As summer heat begins to make its way across the country, the high ambient temperatures can pose challenges for equipment operation, increasing the risk of machine overheating.
Excessive heat accelerates wear on machine components and can cause damage if your machines are not properly managed and maintained. While you can’t control the weather, these four best practices can control the chance of equipment failure caused by the summer swelter.
It’s not uncommon for rental or seasonal equipment to sit in the yard during the winter months. As road construction, lawn care and outdoor events increase the demand for portable power, it’s important to fully service any machine that hasn’t been in use for several months.
Generators, air compressors and light towers all require their engine oil to be changed, as well as their oil and fuel filters. Compressor oil and filter should also be changed when applicable. Check the quality of the engine coolant using a refractometer. Coolant that is 24 months old or older should be replaced regardless of quality. Check fan belts for wear or loose fit and replace or tighten as needed. Check tire tread and pressure, as well as the machine battery.
Perform a visual inspection of internal components and wiring to ensure rodents or other small animals haven’t built nests or chewed through wires. Exposed wires can cause electrical shorts.
Allow the machine to operate in a loaded condition to check for leaks or other issues that may arise before deploying to a jobsite.
Protect engine components from damage by allowing a machine to idle for three to five minutes before shutting down. Idling allows oil to flow through the oil cooler in order to lower the temperature. Shutting down a machine with hot oil could cause the oil to cook, creating a sludge-like consistency. The thick consistency leads to improper lubrication and eventually causes damage to the bushings and bearings.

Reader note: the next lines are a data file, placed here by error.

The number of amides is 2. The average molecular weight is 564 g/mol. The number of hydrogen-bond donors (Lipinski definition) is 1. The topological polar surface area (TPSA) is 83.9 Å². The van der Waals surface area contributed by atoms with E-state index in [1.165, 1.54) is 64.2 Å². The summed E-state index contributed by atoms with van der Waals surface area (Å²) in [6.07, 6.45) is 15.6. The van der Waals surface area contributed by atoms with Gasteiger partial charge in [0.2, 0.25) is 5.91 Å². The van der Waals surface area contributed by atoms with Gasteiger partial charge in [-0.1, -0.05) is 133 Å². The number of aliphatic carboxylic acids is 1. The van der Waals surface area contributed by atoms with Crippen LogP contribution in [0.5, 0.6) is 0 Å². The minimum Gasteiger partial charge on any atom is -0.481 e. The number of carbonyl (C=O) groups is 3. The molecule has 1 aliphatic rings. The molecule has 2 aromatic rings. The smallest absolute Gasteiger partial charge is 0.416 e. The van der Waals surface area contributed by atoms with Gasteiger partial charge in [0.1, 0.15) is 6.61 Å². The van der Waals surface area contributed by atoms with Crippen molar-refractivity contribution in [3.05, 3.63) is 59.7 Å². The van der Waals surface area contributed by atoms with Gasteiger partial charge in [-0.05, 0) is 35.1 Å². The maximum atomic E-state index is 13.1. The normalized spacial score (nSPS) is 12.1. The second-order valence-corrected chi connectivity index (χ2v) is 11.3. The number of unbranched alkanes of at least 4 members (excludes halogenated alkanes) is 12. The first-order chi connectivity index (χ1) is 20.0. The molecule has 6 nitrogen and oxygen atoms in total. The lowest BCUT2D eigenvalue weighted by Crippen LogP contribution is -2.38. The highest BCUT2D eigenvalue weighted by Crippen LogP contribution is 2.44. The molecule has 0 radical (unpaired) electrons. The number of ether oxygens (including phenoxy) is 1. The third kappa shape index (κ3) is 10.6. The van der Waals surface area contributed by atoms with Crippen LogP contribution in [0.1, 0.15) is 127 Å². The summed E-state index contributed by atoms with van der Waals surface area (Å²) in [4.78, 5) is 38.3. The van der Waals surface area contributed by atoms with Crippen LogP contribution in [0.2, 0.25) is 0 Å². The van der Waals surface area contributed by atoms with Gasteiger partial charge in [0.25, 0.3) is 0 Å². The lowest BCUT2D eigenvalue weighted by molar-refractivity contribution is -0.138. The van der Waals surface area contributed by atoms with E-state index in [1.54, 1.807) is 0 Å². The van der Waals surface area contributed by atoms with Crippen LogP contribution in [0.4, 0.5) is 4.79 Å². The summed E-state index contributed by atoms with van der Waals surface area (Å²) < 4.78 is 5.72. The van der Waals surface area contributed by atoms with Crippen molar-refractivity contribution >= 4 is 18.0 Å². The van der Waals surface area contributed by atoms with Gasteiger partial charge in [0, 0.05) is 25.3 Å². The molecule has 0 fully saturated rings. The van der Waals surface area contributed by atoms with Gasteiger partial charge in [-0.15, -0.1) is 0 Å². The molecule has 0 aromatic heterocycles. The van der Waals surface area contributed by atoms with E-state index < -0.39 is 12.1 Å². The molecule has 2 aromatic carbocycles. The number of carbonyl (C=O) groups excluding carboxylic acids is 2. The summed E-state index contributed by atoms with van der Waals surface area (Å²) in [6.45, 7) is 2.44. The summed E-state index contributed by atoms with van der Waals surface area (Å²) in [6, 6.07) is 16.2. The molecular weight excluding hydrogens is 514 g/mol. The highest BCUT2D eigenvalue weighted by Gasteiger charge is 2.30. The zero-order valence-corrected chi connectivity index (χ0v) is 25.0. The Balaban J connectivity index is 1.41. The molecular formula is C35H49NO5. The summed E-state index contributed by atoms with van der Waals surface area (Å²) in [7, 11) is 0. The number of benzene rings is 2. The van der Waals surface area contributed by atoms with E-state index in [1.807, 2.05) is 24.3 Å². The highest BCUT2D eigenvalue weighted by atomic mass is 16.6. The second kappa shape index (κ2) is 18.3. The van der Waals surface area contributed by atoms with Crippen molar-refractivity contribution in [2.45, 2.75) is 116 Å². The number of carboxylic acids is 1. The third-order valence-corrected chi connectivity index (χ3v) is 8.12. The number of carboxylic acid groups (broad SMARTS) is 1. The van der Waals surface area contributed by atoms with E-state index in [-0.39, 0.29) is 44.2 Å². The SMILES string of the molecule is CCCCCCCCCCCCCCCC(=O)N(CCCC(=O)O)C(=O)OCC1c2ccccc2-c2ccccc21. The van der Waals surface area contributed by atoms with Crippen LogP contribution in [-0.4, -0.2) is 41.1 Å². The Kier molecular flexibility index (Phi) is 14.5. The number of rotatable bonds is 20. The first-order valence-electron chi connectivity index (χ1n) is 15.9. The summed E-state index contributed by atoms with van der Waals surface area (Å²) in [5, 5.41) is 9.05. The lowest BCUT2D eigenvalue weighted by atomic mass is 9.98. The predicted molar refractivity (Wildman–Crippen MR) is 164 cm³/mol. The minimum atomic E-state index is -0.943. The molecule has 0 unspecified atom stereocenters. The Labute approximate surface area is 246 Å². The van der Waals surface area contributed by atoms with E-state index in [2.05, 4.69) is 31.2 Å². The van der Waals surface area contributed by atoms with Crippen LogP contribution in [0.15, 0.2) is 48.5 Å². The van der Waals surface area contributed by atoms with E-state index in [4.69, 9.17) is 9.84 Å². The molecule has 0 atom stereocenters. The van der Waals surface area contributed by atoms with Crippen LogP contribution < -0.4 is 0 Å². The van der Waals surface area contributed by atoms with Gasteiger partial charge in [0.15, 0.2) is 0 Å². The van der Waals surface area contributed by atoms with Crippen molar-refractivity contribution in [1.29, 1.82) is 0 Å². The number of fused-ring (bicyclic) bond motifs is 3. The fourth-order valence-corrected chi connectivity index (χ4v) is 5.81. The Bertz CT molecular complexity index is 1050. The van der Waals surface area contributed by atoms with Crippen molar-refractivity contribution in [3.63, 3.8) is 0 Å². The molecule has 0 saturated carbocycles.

Make sure all fluid levels are correct to maximize cooling and lubrication. Use correct viscosity engine oil and compressor oil for the ambient temperatures and appropriate fuel blend for seasonality. Because ambient heat adds stress to machines and can accelerate wear on components, it may be beneficial to shorten the intervals between routine maintenance to ensure adequate lubrication and cooling. In other words, an oil change may need to be completed at 250 hours instead of waiting until the standard 500-hour mark.
Oil sampling and analysis conducted by a third party can help identify the appropriate interval for routine maintenance. Oil analysis looks for contamination and oil breakdown. An analysis determines whether oil needs to be replaced immediately or can continue to be used in the machine — an attractive option for sizable fleets of larger model machines, such as XP825/HP750 and HP1600 air compressors or G570 generators.
Proper spacing around machines aids in adequate air circulation to prevent heat buildup. If multiple machines are on site, a 10-foot circumference around each machine is recommended to aid in dispersing exhaust fumes and directing discharge heat away from nearby machines.